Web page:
19. 19. How we govern • As we move deeper into the twenty-first century, we will recognize that – the structure of our democracy is too constricted to adapt quickly to changing conditions, and – the knowledge of an entire community will need to be accessed and utilized. – The weak signal of mobile communications provides the basis for a new platform to work with the public. – Elected officials and staff will become facilitators of building networks of interested citizens around emerging issues as well as making immediate ?? decisions as has been traditionally necessary.
  20. 20. How we find deeper meaning and purpose • Our values are already shifting from identify and meaning based on material goods, power and achievement to the creative solutions of complex issues that require deeper relationships, creativity, and collaboration. • This is evidenced in the values of the Millennials (under 30) who see no color, are concerned about the environment, and don’t buy into the 24/7 ?? lifestyle of their baby boomer parents.
  21. 21. How we promote and maintain health We will slowly move from intervention to prevention because of shifting emphasis to DNA analysis, building data bases, nutrition, and building community networks. 23&me TIME Magazine’s 2008 Invention of the Year……….. Get the latest on your DNA with $399 and a tube of saliva
  22. 22. How we relate to the planet and to Nature The costs and capacities (or increasingly the lack of them) of the natural economy that is connected to the Industrial and Knowledge Economy will be included as the way to understand how our overall economy needs to be evaluated. ??
  23. 23. How we understand and work within a global economy • Everything is connected in a global economy. Not just the past trend and emerging blowback of outsourcing, but the emergence of global innovation networks and new ideas initiated and developed by diverse people and organizations from different parts of the globe. The new focus on “instant manufacturing” is one example of this. • With this in mind, Americans need to learn that their truths are just opinions, and need to become more adept at being open to new ideas and new principles ?? that are part of other cultures.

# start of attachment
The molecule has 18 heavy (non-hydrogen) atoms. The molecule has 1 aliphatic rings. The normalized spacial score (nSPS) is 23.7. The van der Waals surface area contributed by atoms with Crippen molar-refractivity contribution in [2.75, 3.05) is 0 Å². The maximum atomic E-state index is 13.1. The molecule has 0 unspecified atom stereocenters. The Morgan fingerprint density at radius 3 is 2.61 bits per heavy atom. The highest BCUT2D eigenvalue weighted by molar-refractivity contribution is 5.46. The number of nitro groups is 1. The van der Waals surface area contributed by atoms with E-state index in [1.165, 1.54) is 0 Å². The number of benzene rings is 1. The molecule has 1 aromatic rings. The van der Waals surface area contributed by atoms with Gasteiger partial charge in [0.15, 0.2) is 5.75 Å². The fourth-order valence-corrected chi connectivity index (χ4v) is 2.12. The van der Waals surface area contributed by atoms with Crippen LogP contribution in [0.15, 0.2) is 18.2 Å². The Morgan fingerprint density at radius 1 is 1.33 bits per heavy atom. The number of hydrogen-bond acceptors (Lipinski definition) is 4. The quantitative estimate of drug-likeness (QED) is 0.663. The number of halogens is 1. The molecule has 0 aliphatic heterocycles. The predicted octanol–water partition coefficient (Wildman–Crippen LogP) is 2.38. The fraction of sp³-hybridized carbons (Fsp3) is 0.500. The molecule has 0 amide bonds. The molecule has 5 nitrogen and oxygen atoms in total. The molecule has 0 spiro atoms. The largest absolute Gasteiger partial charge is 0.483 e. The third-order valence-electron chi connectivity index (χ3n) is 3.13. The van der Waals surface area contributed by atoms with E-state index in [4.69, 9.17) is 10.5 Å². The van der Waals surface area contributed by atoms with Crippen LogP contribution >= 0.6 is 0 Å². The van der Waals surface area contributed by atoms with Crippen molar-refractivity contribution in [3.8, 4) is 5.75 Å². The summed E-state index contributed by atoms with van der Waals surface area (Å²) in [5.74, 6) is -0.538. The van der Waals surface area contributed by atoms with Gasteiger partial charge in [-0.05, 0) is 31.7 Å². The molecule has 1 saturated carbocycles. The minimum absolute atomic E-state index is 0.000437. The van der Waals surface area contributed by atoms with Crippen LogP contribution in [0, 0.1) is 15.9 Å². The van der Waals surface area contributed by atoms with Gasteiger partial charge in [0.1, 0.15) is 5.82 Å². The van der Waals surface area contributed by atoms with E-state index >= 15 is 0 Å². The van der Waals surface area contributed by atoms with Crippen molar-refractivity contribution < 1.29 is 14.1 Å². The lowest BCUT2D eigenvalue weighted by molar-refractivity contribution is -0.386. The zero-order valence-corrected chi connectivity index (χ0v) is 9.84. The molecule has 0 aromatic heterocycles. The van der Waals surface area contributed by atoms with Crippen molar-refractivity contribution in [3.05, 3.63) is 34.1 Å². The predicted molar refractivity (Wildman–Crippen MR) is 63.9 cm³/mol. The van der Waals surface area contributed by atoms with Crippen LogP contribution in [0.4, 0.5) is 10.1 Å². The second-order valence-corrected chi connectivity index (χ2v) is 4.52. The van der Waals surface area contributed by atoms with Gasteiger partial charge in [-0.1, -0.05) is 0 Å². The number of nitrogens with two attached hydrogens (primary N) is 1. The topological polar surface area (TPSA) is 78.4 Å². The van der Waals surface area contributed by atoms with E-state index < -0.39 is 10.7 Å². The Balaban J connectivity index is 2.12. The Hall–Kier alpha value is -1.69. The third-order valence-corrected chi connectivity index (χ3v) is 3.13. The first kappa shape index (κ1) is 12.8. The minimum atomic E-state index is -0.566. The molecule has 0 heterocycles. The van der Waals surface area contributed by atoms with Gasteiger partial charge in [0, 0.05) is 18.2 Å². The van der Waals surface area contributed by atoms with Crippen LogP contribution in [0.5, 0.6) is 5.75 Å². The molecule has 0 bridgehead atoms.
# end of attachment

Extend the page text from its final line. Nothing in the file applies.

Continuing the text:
24. 24. The Language of Community Transformation • Emphasize that there can not be true transformation if existing language is used. The language of today’s businesses were non-existent twenty years ago: outsourcing, the web, global innovation networks, nanotechnology, etc. • Actually, instead of someone saying “using language that I can understand, they should be asking, “what new words, phrases and ideas do I need to learn so I can be competitive and viable in ?? the next 5-10 years.”
  25. 25. do we from here?
  26. 26. Content -> Tools -> Dialogue -> Control Share People Add Value
  27. 27. Adaptive Strategic Planning Vs Planning
  28. 28. Reform Vs Transformation
  29. 29. Think about a Future’s Institute A Future’s Institute” would focus on thinking about the future to help 1. prepare a workforce that is more entrepreneurial and innovative, 2. learning how to identify emerging trends, weak signals and new ideas that will impact how communities and business adapt to constant change, 3. developing a new kind of leadership comfortable with the uncertainty and ambiguity of a society that is rethinking how to grow, educate, govern and learn by utilizing technologies never before available or seen.
  30. 30. Develop Capacity Builders Six most important skills: 1. the ability to think systemically, 2. the ability to see connections among diverse factors and ideas, 3. the ability to spot trends and weak signals, 4. the ability to ask appropriate questions, 5. the ability to understand and utilize a diversity of parallel processes, and 6. the ability to build capacities for transformation in organizations and communities.
  31. 31. Created with information from: • Catawba County Chamber of Commerce, Future Economy Council March 3, 2009. • Rick Smyre’s Communities of the Future • http://communitiesofthefuture.org • Did You Know? http://www.youtube.com/watch?v=5o9nmUB2ql s • 23 and me https://www.23andme.com/ • Dewey Harris’ Department Head presentation, April 6, 2009.
  32. 32. thinking Every IT Governance thing Committee April 16, 2009 Meeting Tomorrow’s Challenges